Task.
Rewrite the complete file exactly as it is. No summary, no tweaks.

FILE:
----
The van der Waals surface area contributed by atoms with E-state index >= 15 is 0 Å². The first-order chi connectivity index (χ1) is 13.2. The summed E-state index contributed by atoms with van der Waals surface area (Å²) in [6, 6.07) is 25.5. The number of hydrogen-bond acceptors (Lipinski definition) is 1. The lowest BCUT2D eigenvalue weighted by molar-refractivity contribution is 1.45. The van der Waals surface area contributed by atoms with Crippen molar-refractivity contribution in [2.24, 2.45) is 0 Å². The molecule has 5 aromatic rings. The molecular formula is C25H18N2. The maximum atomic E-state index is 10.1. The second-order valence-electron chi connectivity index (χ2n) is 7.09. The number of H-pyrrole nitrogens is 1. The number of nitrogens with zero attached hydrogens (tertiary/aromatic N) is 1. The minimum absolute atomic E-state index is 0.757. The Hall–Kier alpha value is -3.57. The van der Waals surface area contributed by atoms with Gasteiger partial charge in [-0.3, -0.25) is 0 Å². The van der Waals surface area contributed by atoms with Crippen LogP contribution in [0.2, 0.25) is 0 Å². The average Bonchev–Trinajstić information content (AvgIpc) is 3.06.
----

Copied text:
The van der Waals surface area contributed by atoms with E-state index >= 15 is 0 Å². The first-order chi connectivity index (χ1) is 13.2. The summed E-state index contributed by atoms with van der Waals surface area (Å²) in [6, 6.07) is 25.5. The number of hydrogen-bond acceptors (Lipinski definition) is 1. The lowest BCUT2D eigenvalue weighted by molar-refractivity contribution is 1.45. The van der Waals surface area contributed by atoms with Crippen molar-refractivity contribution in [2.24, 2.45) is 0 Å². The molecule has 5 aromatic rings. The molecular formula is C25H18N2. The maximum atomic E-state index is 10.1. The second-order valence-electron chi connectivity index (χ2n) is 7.09. The number of H-pyrrole nitrogens is 1. The number of nitrogens with zero attached hydrogens (tertiary/aromatic N) is 1. The minimum absolute atomic E-state index is 0.757. The Hall–Kier alpha value is -3.57. The van der Waals surface area contributed by atoms with Gasteiger partial charge in [-0.3, -0.25) is 0 Å². The van der Waals surface area contributed by atoms with Crippen LogP contribution in [0.2, 0.25) is 0 Å². The average Bonchev–Trinajstić information content (AvgIpc) is 3.06.